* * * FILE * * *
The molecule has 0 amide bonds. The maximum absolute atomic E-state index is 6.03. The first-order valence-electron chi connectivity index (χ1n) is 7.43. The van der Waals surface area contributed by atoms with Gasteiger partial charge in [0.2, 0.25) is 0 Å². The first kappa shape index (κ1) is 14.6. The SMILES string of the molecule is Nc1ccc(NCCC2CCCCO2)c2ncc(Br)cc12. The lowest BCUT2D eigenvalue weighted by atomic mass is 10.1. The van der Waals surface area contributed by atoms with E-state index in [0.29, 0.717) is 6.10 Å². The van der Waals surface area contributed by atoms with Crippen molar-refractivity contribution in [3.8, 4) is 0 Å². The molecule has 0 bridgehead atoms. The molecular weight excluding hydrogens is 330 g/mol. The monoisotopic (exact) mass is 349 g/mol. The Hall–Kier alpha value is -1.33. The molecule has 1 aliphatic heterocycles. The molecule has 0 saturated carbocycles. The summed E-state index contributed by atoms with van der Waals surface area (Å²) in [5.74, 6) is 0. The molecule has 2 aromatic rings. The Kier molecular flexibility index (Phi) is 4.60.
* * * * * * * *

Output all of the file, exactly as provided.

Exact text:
The molecule has 0 amide bonds. The maximum absolute atomic E-state index is 6.03. The first-order valence-electron chi connectivity index (χ1n) is 7.43. The van der Waals surface area contributed by atoms with Gasteiger partial charge in [0.2, 0.25) is 0 Å². The first kappa shape index (κ1) is 14.6. The SMILES string of the molecule is Nc1ccc(NCCC2CCCCO2)c2ncc(Br)cc12. The lowest BCUT2D eigenvalue weighted by atomic mass is 10.1. The van der Waals surface area contributed by atoms with E-state index in [0.29, 0.717) is 6.10 Å². The van der Waals surface area contributed by atoms with Crippen molar-refractivity contribution in [3.8, 4) is 0 Å². The molecule has 0 bridgehead atoms. The molecular weight excluding hydrogens is 330 g/mol. The monoisotopic (exact) mass is 349 g/mol. The Hall–Kier alpha value is -1.33. The molecule has 1 aliphatic heterocycles. The molecule has 0 saturated carbocycles. The summed E-state index contributed by atoms with van der Waals surface area (Å²) in [5.74, 6) is 0. The molecule has 2 aromatic rings. The Kier molecular flexibility index (Phi) is 4.60.